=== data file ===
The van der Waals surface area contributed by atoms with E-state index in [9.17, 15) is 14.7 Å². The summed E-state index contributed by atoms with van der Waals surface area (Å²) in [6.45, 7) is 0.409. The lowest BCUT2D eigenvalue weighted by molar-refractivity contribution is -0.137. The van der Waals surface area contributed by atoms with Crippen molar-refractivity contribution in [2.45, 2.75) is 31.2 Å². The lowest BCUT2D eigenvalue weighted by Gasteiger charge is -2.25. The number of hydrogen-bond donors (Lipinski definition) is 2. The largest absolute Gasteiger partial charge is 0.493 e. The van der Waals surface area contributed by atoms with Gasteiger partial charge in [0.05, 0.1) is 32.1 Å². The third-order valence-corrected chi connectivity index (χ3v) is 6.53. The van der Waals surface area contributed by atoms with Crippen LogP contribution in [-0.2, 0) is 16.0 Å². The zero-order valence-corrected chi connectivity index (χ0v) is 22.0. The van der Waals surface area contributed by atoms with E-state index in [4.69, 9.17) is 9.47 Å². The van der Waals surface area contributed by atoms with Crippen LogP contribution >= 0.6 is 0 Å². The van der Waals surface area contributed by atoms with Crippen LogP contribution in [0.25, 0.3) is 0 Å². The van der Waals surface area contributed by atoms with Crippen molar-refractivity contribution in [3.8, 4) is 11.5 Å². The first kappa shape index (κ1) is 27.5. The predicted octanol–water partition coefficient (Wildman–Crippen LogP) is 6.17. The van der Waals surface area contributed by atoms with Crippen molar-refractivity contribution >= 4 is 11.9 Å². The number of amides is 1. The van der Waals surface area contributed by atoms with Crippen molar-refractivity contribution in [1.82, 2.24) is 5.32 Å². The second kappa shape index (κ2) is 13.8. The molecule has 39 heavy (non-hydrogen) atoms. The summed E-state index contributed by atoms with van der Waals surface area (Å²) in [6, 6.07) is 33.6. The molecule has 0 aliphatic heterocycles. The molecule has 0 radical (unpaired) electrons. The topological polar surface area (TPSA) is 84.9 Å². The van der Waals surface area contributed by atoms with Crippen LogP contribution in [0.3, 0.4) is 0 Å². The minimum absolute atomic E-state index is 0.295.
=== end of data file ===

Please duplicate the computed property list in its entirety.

The van der Waals surface area contributed by atoms with E-state index in [9.17, 15) is 14.7 Å². The summed E-state index contributed by atoms with van der Waals surface area (Å²) in [6.45, 7) is 0.409. The lowest BCUT2D eigenvalue weighted by molar-refractivity contribution is -0.137. The van der Waals surface area contributed by atoms with Crippen molar-refractivity contribution in [2.45, 2.75) is 31.2 Å². The lowest BCUT2D eigenvalue weighted by Gasteiger charge is -2.25. The number of hydrogen-bond donors (Lipinski definition) is 2. The largest absolute Gasteiger partial charge is 0.493 e. The van der Waals surface area contributed by atoms with Gasteiger partial charge in [0.05, 0.1) is 32.1 Å². The third-order valence-corrected chi connectivity index (χ3v) is 6.53. The van der Waals surface area contributed by atoms with Crippen LogP contribution in [-0.2, 0) is 16.0 Å². The zero-order valence-corrected chi connectivity index (χ0v) is 22.0. The van der Waals surface area contributed by atoms with E-state index in [4.69, 9.17) is 9.47 Å². The van der Waals surface area contributed by atoms with Crippen LogP contribution >= 0.6 is 0 Å². The van der Waals surface area contributed by atoms with Crippen LogP contribution in [0.25, 0.3) is 0 Å². The van der Waals surface area contributed by atoms with Crippen molar-refractivity contribution in [3.8, 4) is 11.5 Å². The first kappa shape index (κ1) is 27.5. The predicted octanol–water partition coefficient (Wildman–Crippen LogP) is 6.17. The van der Waals surface area contributed by atoms with Crippen molar-refractivity contribution >= 4 is 11.9 Å². The number of amides is 1. The van der Waals surface area contributed by atoms with Crippen molar-refractivity contribution in [1.82, 2.24) is 5.32 Å². The second kappa shape index (κ2) is 13.8. The molecule has 39 heavy (non-hydrogen) atoms. The summed E-state index contributed by atoms with van der Waals surface area (Å²) in [6, 6.07) is 33.6. The molecule has 0 aliphatic heterocycles. The molecule has 0 radical (unpaired) electrons. The topological polar surface area (TPSA) is 84.9 Å². The van der Waals surface area contributed by atoms with Crippen LogP contribution in [0.3, 0.4) is 0 Å². The minimum absolute atomic E-state index is 0.295.